As artists, it can sometimes be difficult to know who you're talking to. It's a confusing balance between being highly introverted, sensitive individuals, who also have the often contradictory urge to express themselves. "Extraverted introverts” if you will.
Nothing speaks more to this complex contradiction than the reality of a solo project, particularly with those individuals that do absolutely everything themselves, as in the case of The Second Person by Seattle's Red Kitchen.
The Second Person takes these themes of isolation and a private world to the most un-rock-n-roll setting imaginable - a retirement home. The Second Person is a loose concept album about an elderly man who's just lost his wife, and is slowly drifting into dementia, floating around the nursing home like a goldfish bowl.
It's no great shock to notice that Red Kitchen is from Washington, where twee lo-fi never seemed to go out of fashion. K Records really made their mark on the psychic landscape of that state! You can definitely hear echoes of classic lo-fi outfits like The Moldy Peaches, Beat Happening, or The Microphones/Mount Eerie. There's a similar style of detuned vocals, acoustic instruments, and sour-sweet garage rock.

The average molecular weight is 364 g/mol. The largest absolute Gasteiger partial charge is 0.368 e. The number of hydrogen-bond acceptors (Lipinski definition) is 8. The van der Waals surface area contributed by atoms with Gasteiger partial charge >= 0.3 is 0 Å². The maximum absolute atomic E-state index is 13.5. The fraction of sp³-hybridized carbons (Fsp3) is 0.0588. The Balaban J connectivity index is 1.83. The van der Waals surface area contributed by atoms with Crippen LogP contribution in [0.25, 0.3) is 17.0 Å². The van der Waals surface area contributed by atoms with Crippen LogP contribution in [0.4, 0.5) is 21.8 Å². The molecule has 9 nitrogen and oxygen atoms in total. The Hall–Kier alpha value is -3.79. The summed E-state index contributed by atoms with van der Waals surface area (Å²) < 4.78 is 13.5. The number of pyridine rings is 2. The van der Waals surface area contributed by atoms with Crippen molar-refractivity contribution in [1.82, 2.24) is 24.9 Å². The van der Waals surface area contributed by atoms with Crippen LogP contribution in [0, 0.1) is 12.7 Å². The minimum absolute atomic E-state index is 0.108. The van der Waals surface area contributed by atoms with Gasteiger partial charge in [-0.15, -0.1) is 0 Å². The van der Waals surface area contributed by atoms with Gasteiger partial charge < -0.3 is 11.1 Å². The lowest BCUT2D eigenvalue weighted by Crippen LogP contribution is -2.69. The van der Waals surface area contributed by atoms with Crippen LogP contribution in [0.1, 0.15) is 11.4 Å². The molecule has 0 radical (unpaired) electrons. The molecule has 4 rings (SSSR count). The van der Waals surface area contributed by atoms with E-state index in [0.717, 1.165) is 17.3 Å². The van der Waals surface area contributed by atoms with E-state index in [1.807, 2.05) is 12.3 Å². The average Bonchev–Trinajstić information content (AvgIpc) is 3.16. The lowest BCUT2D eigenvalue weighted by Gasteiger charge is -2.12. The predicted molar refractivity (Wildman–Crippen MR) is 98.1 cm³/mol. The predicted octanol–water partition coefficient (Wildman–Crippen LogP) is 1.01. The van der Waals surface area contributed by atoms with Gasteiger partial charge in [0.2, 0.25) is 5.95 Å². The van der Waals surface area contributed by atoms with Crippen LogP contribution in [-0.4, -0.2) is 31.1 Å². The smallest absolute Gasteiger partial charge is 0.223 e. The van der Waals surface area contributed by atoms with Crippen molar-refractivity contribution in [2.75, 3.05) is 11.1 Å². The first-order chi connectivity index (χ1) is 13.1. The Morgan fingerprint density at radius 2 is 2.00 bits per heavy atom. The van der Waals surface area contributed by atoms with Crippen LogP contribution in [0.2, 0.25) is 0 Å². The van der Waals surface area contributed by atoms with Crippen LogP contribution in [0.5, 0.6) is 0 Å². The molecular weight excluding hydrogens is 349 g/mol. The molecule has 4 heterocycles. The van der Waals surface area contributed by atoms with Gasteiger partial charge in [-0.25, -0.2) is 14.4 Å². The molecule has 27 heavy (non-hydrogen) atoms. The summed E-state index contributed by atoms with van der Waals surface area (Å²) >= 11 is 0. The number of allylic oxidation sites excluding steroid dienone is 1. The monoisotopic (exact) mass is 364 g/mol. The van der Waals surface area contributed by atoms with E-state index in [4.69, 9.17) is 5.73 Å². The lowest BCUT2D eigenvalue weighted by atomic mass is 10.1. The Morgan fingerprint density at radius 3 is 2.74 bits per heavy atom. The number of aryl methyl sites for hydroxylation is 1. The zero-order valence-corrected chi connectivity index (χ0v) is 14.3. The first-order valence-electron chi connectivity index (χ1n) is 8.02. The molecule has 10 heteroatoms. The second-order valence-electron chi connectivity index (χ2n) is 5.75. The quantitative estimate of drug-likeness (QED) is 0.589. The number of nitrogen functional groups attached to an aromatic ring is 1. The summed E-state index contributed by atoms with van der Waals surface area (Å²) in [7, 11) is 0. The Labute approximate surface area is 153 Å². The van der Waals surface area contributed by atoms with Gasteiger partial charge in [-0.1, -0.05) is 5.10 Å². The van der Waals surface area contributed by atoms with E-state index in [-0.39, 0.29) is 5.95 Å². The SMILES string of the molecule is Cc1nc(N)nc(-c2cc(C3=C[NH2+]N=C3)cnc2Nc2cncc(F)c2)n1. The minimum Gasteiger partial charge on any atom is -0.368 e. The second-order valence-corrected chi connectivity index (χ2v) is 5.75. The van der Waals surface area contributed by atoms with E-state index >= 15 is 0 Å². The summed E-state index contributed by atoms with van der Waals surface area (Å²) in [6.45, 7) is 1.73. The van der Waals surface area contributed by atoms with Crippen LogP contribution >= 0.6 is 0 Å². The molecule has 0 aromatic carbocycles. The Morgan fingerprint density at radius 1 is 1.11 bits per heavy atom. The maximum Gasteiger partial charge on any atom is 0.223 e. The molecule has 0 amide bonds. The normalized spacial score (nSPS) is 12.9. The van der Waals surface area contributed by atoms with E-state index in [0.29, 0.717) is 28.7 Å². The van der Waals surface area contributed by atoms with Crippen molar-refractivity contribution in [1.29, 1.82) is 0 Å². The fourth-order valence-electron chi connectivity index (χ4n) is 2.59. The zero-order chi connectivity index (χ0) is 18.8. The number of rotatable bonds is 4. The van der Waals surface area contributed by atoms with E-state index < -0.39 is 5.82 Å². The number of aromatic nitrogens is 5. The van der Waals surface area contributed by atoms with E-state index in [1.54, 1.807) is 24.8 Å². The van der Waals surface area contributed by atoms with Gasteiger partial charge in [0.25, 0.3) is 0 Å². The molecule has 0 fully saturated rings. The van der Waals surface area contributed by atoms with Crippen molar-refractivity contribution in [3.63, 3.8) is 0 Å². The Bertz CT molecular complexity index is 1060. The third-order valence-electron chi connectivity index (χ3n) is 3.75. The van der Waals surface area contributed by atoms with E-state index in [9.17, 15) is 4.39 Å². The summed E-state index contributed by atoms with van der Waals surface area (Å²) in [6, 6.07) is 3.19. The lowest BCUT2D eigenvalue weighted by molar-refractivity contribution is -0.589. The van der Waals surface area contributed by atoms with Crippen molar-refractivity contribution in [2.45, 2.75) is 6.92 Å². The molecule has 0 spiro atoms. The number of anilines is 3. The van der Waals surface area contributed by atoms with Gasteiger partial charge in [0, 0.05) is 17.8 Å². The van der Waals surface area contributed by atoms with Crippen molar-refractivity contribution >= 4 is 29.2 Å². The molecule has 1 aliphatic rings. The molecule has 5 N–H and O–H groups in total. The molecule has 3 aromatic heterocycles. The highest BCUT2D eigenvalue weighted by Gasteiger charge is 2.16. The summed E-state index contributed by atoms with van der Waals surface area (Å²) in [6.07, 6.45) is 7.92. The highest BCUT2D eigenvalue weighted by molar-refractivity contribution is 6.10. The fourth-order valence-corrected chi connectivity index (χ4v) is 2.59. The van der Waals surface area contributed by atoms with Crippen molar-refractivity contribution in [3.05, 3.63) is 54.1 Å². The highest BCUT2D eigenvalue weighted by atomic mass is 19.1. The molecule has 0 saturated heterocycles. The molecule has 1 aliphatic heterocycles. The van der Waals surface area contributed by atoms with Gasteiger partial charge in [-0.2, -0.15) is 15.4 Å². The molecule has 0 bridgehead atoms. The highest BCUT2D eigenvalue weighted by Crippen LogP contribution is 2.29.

Lucky for Red Kitchen, twee's rolling back around again, thanks to a new wave of lo-fi singer/songwriters like Frankie Cosmos or the lsd-damaged bubblegum of beach goth.
The one thing that can be said for solo artists/albums - an incredible amount of work goes into such a labor of love, and it shows. It's almost a guaranteed stamp of quality, particularly when they're proficient multi-instrumentalists, like Red Kitchen.
The Red Kitchen's Matt McClure might not know who he's talking to with The Second Person, but this is likely the last time he'll be facing such uncertainties. He'll have packed rooms singing along within the year - mark our words.
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